Active dendritic integration and mixed neocortical network representations during an adaptive sensing behavior
This study follows up the prior one. I’ll just list some things it adds.
- Each cell bursts more around a particular whisker angle.
- Normally, the mice learned where to look for the pole if it suddenly started appearing at a particular location. They didn’t adapt as much if apical tufts were silenced.
- Silencing apical dendrites didn’t impair object detection, unlike the results in the next series of studies I’ll summarize. However, those ones use weak stimuli at the threshold of detectability and have other differences.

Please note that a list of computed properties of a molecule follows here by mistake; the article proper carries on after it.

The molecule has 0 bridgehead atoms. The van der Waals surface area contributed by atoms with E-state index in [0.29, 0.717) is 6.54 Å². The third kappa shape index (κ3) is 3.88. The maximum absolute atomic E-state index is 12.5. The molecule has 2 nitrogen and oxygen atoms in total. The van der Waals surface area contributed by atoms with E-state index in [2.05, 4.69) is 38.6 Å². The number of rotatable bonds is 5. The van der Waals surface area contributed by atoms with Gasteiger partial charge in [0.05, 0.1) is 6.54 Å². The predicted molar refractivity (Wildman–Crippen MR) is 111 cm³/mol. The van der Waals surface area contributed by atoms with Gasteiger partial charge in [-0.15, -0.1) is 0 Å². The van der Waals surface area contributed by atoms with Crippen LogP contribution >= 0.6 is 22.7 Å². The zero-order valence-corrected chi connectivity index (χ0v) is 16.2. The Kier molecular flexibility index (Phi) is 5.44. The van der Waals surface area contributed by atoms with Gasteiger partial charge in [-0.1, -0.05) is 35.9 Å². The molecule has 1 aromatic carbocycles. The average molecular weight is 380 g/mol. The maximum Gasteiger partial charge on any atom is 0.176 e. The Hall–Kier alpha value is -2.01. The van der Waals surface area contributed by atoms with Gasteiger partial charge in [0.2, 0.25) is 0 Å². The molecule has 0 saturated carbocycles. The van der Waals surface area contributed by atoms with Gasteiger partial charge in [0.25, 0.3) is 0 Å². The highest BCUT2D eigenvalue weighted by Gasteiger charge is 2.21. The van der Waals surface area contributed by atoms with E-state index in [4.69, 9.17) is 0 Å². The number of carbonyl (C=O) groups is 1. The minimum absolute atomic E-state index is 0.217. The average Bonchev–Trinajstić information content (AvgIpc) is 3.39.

Bursts for Perceptual Detection
These studies used stimuli right at the threshold of detectability, comparable to trying to hear a very quiet sound. L5tt cells burst upon stimulus detection, whereas L5st cells are less involved but seem to burst in relation to reward.
L5tt bursting triggers detection via subcortical influence. Silencing its output to the superior colliculus, thalamus, or striatum all impaired detection, especially the first two.
Active cortical dendrites modulate perception
Google Scholar and click the pdf link to the right.
They stimulated a whisker with a magnet, with a stimulus strength right at the threshold of detectability, and mice were trained to lick in response to indicate detection. The authors examined layer 5 pyramidal cells in the whisker’s corresponding cortical column.